OBJECTIVE To describe the frequency, nature and location of acute chemical incidents in Wales, and the morbidity in employees, emergency responders and the general public who were exposed.
DESIGN Active multi-agency community-based surveillance system.
SETTING Wales, 1993–5.
MAIN OUTCOME MEASURES Frequency, nature and location of incidents, populations potentially exposed and with symptoms.
RESULTS Most of the 402 incidents identified were not associated with sites governed by the Control of Industrial Major Accident Hazard Regulations but with smaller industrial sites and commercial premises. About two in every thousand of the estimated 236 000 members of the public considered to be at risk from exposure reported symptoms, which were mainly nausea, headaches, and irritation of the eye, skin and respiratory tract. The most commonly reported chemicals that members of the public were exposed to were smoke toxins, miscellaneous organics, toxic gases and flammable gases. A health authority was reported to be involved in only 34 (8%) of the incidents and in only 3 of the 29 incidents where more than 100 members of the public were exposed.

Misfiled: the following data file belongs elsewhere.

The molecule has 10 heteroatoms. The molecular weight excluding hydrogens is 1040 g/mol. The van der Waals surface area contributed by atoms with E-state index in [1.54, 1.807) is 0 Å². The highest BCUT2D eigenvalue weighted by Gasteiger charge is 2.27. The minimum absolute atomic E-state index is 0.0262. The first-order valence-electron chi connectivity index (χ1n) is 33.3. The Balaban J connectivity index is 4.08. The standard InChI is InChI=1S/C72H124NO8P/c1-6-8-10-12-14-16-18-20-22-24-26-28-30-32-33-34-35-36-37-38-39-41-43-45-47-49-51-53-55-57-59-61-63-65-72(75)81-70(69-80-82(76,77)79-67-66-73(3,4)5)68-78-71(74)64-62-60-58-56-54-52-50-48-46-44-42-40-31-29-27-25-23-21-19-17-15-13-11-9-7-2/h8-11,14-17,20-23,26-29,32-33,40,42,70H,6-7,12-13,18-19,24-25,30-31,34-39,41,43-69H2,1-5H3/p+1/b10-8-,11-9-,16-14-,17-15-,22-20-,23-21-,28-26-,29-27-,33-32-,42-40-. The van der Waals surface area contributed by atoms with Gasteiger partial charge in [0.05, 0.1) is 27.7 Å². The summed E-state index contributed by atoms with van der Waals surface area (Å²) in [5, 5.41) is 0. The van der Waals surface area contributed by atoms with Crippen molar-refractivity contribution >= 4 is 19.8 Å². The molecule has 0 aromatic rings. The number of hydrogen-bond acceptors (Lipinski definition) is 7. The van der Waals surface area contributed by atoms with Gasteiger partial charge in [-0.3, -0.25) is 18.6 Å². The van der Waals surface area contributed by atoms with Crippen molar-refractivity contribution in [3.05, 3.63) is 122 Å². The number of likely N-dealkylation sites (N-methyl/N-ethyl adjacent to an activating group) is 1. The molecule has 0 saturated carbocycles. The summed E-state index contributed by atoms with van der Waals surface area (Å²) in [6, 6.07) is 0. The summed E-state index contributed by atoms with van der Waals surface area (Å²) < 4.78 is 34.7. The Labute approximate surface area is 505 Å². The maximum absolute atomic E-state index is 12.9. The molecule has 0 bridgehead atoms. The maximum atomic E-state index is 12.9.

CONCLUSION A geographically defined, multi-agency surveillance system can identify high risk locations and types of incidents, together with the chemicals most likely to be involved. Such ongoing surveillance information is essential for appropriate policy making, emergency planning, operational management and training.
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Funding: The All Wales Environmental Health Surveillance Project was jointly funded by grants from the Chief Medical Officer for Wales' Research Budget and the former Council of Welsh Districts (through the collection of annual subscriptions from local authority Environmental Health Departments in Wales).
Conflicts of interest: none.